“NowMaggie, you shouldn’t be talking about the Laird that way.” Caitlin started tosign the cross. Maggie grabbed her hands, stilled them.

“Stopit. He’s not a bloody saint, Caitlin. He was the one who called Ian to hisdeath, for a battle that was not even ours to fight.”

“He’sa great, grand warrior, he is.” Caitlin countered.

Plaidpulled tight over her head, Maggie closed out the cold. “If he’s so mighty andgreat, why does he send messengers to ask our clan to fight? Why can’t he comehimself?”

Asthere was no answer to that, Maggie argued on. “Coward outside of battle,that’s what he is, to send others to call men to death!” Warmth of convictioncoursed through her. “I know his kind, Caitlin.” She shook a finger atCaitlin’s back, raised her voice as the girl headed up the hill. “He’ll be agreat scarred and ugly man who feasts on wee bairnes for breakfast. He’ll onlyhave one eye, the other a grotesque pocket of twisted and puckered flesh fromsome ancient spear wound.

“Lifemeans nothing to a man like that. Not without conflict.” Anger spurred her upthe steep climb. “I would love to give him conflict, I would.”

Surprisedby the lack of reprimand, for no one disparaged the Great, Grand Laird MacKay,Maggie looked up to see Caitlin at the crest of the hill, still as a statue.She turned, face aglow with tears. “They’re here.” She whispered. “They’ve comefrom the other way.”

 “No! Oh goodness, no!” Maggie reached the top, grabbed hold of Caitlin’s arm as shetook in the scene before them.

Below,a train of men and carts crossed under the archway into the courtyard of thekeep. All that commotion and they had been too far to hear it.

 “Iwanted to greet them, and do so properly.” Maggie moaned and set off down thehill, Caitlin running along beside her.

 “They’rehere!" Her throat stung with the cry as she charged for the keep.

Despitetwenty years and strapping body, Margaret MacBede sailed like a child over therough land until she could hear the laughter and voices and shouts of welcomeahead of her.

Caitlin,struggling to keep stride, stopped her at the keep entrance. “Will you look atthat?” She asked, breathing heavily. And Maggie did.

Somany men, not all MacBedes, and a slew of animals. Boisterous hurrahs could beheard from the courtyard, vying with the bawl and bleat of livestock. Wagonspiled with pillaged harvest pushed through the mélange.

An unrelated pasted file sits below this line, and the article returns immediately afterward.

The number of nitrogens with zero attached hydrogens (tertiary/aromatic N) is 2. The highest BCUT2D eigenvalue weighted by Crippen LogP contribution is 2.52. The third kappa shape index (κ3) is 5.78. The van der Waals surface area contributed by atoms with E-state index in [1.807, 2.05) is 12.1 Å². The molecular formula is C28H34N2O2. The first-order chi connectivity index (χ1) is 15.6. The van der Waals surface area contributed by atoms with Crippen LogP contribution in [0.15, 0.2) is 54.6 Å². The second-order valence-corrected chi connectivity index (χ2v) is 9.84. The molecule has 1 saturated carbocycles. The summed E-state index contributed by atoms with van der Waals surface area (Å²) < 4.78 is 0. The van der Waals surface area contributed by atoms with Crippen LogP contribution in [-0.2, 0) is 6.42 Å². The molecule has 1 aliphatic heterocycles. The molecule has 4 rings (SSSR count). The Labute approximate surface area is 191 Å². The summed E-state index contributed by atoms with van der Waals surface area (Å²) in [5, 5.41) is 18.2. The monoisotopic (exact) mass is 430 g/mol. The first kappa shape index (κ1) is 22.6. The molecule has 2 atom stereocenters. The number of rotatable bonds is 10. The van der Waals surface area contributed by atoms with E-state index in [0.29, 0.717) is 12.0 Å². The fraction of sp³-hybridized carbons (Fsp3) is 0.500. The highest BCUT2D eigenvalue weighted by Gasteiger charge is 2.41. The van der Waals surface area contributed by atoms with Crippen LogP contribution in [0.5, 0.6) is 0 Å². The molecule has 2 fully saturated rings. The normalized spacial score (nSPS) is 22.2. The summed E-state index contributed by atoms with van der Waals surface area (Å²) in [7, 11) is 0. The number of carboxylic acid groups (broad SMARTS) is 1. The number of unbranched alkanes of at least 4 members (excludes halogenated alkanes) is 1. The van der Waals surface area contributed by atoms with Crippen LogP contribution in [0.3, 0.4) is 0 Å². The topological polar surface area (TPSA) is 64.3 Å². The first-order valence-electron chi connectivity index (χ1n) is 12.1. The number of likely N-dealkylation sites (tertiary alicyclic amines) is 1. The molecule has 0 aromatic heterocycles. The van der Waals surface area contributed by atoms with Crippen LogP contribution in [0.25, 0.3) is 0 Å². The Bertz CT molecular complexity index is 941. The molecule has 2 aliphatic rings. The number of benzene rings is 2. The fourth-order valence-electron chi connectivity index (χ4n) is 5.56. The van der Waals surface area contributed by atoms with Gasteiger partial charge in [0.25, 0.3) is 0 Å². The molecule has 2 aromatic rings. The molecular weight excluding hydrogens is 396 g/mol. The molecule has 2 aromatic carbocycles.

Herbrothers returned with more goods than had been stolen from the MacBedes inthree seasons past. Her kin had championed their clan. Thank the skies. Thesehighlanders would eat this winter.

Thereward was to more than their bellies. It had been a long wait since they'dheard the victor's song. Too much stolen from them with no successful recourse.Too many lives sacrificed to no gain.

“Comeon!” She shouted to Caitlin.

Skirtsheld high and out of the way, heedless of others, Maggie hurtled forward, straightinto the huddle of her brothers and leapt, without warning, into the arms ofher brother, Jamie.

“Whathave we here?” Jamie held her straight out from him, as though she weighed nomore than a straw doll. She dangled in midair, her grasp firm on his arms. Nosmall lass, she towered over other women and quite a few of the men folk, butshe thrilled to the knowing she would never outsize her brothers.

Justin time, Maggie tensed, held her body straight and true, arms crossed at herchest, legs twined about her skirts to hold them secure. As she knewhe would, Jamie tossed her in the air, parallel to the ground, tested theweight of her, same as he would test the weight of a caber.

“Ithink I’ve found the biggest faerie in the land,” Jamie mused.

“Biggestfaerie?” Nigel shouted. “Here, toss it here. It looks naught but a mass of hairand plaid to me.”

Maggiegasped at the outrageous slur, as she sailed through the air to be caught yet again.Her childish cry sounded the delight, for she loved the game, loved to fly asthough nothing could pull her to earth.

Nigelcaught her neatly, adding a spin as he tossed her high again. Maggie pulled intighter, lest a flailing limb strike out at her brother.

“Aye,‘tis naught but a mass of rusty red fur and rags.”

Sherethought the striking out business, but there was no time for action. Airborneand twirling, Maggie shut her eyes against the dizziness of it.

“Umph!”It was Douglas this time. “Can’t be our Maggie.” He groaned, “Too heavy for ourlight, little Maggie. Here.” Maggie pulled in, prepared for the toss. “You seeif she’s not too fat!”

Sheshould have hit while she could.

Douglashurled her with an ease that belied his goading. This twirl she landed face tothe skies, eyes wide.